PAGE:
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58 of 61 people found the following review helpful
Suite Française contains two unfinished sections, Storm in June and Dolce, of a planned five-part work about the invasion and occupation of France in World War II. The appendices contain the author's notes for what the other three sections would contain, her correspondence and correspondence about her (especially after she was sent to Auschwitz where she died), and preface to the French edition that outlines her personal history.

This work only recently came to light after Ms. Nemirovsky's surviving daughter, Denise Epstein, began typing out her mother's long-ignored notebook for a memory project.

As you read this work, you'll be responding at two levels: To the monumental tale of a nation unexpectedly brought to its knees and beholden and exposed to its conquerors . . . and to the real human tragedy of a family that would lose both parents while the two daughters survived by being hidden by their governess and those who opposed the Nazis.

Ms. Nemirovsky was a keen observer of the French. All of their quirks from the 1940s are present here, often lampooned into very funny extremes.

Those quirks are first beautifully displayed as a large number of characters are followed while they flee Paris at the last minute before the Germans arrive to evade what they fear will happen to those who stay. With the roads clogged and resources running out, each must cope in her or his own way to find food, lodging, and a safe haven. Not everyone succeeds. In those moments where the realities of the uncivilized aspects of human nature are exposed, you'll feel a chilling presage of the author's ultimate fate.

New dimensions of the quirks are exposed by putting the characters into close contact with German soldiers who are billeted in their homes. Some can make a great show of having no contact, while someone must interact with the Germans to gain benefits that everyone needs. Can you treat an enemy soldier as a person without compromising your own morality, your relationship with your family, and your own integrity? Those are all nice questions that the book raises in Dolce, which covers the period after the invasion through to the beginning of the Russian campaign.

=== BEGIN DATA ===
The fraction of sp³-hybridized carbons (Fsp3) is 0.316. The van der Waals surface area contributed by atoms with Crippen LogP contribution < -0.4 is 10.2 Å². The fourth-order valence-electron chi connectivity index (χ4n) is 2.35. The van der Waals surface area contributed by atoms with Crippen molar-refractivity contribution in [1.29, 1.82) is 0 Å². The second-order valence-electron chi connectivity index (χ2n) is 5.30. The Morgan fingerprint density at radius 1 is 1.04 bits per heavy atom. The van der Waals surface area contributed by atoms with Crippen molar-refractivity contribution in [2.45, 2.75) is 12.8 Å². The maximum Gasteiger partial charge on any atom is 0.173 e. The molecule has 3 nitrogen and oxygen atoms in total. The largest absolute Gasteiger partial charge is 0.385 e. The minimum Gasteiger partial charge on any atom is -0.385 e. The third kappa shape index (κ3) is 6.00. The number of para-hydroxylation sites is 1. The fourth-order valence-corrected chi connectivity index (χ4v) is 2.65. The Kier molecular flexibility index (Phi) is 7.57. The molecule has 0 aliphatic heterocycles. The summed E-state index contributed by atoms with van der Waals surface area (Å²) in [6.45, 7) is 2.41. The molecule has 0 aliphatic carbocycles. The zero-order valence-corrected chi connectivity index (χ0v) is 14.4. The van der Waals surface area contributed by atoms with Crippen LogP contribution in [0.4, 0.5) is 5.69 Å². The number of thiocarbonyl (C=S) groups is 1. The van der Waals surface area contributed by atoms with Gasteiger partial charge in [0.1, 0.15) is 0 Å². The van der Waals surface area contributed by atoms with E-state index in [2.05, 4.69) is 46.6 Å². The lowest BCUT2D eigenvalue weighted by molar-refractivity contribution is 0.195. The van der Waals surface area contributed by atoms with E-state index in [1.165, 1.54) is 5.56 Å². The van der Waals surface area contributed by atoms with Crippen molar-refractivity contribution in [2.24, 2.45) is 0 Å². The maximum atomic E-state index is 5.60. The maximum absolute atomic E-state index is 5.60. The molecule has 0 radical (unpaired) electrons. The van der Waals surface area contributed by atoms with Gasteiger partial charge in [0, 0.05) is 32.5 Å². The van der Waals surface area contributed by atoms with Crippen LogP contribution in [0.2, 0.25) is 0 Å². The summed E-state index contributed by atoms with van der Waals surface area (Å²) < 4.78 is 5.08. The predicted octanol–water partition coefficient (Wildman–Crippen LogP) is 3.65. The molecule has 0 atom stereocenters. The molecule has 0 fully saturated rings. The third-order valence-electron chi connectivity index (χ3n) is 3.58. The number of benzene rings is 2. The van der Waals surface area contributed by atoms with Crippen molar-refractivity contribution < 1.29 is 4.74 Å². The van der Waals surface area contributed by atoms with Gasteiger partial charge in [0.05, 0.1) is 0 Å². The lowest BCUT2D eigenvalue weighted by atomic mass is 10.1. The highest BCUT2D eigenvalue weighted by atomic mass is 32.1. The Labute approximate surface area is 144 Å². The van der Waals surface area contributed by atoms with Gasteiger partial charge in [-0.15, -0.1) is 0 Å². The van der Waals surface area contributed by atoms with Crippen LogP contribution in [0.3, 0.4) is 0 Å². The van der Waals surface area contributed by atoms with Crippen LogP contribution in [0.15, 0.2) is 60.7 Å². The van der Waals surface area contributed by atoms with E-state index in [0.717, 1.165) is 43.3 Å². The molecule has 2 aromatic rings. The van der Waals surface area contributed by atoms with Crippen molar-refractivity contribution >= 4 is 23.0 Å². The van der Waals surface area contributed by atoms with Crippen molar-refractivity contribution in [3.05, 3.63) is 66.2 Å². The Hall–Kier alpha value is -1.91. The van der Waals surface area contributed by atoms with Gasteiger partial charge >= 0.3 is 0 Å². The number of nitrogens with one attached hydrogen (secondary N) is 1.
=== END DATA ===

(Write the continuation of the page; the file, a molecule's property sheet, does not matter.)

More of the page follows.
A great strength of these materials can be found in the intense character development. You'll feel like you've always known these people. Even the superficial ones will capture your interest: What selfish, ridiculous actions will they take next?

Even more significantly, the book challenges our notions that groups of people are an entity. Their differences under a label (such as "French" or "German") are much wider than the differences in the labels. You also get a strong message of how dangerous it is for humanity to accept labels rather than considering each person as an individual, as God does.

Rarely have I read any fiction that's so funny, profound, and so enlightening at the same time . . . in the context of great tragedy. You'll find the range of your emotional experiences to be stretched in helpful new ways by this remarkable work.

Writers will take special joy from the book as they gain insights into the working methods of a major novelist.

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108 of 114 people found the following review helpful
on 13 April 2007
I discovered this book by chance and I am so glad I did. Irénes descriptions of occupied France and the effect it had on all classes of people are so vivid and factual. Without malice she takes the reader through each step of what must have been a terrifying journey out of Paris and to the countryside occupied by the German army at a time when trust and hope was in short supply.

Living in France now as I do, reading this has helped me to understand a little about the French attitude to being "French" and perhaps why they fight today to keep some key elements of their way of life.

Written at a time when we can only imagine the horror facing Iréné and her family the appendicies at the back of the book are as thought provoking as the two elements of her unfinished story.

The first appendix detailing her thoughts and plans for the novel she wouldn't be allowed to finish and the second a selection of correspondence predominately between her husband and friends as he tried to find out what had happened to Iréne when she was arrested and deported to Poland.

A brilliant book that I will re-read as I am sure I will pick out additional details each time I do so.
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45 of 48 people found the following review helpful
on 24 April 2006
This book is so fresh and interesting because it was written during the war, without the benefit of hindsight. The world didn't know about the death camps at that time - the author may have suspected, or even known, that a terrible fate awaited her by the time she hid the manuscript, but while she was actually writing, the big story was the German invasion and France's defeat. The culmination of the Nazi "final solution", and the subsequent process of holocaust memorialization, were still in the future at that point.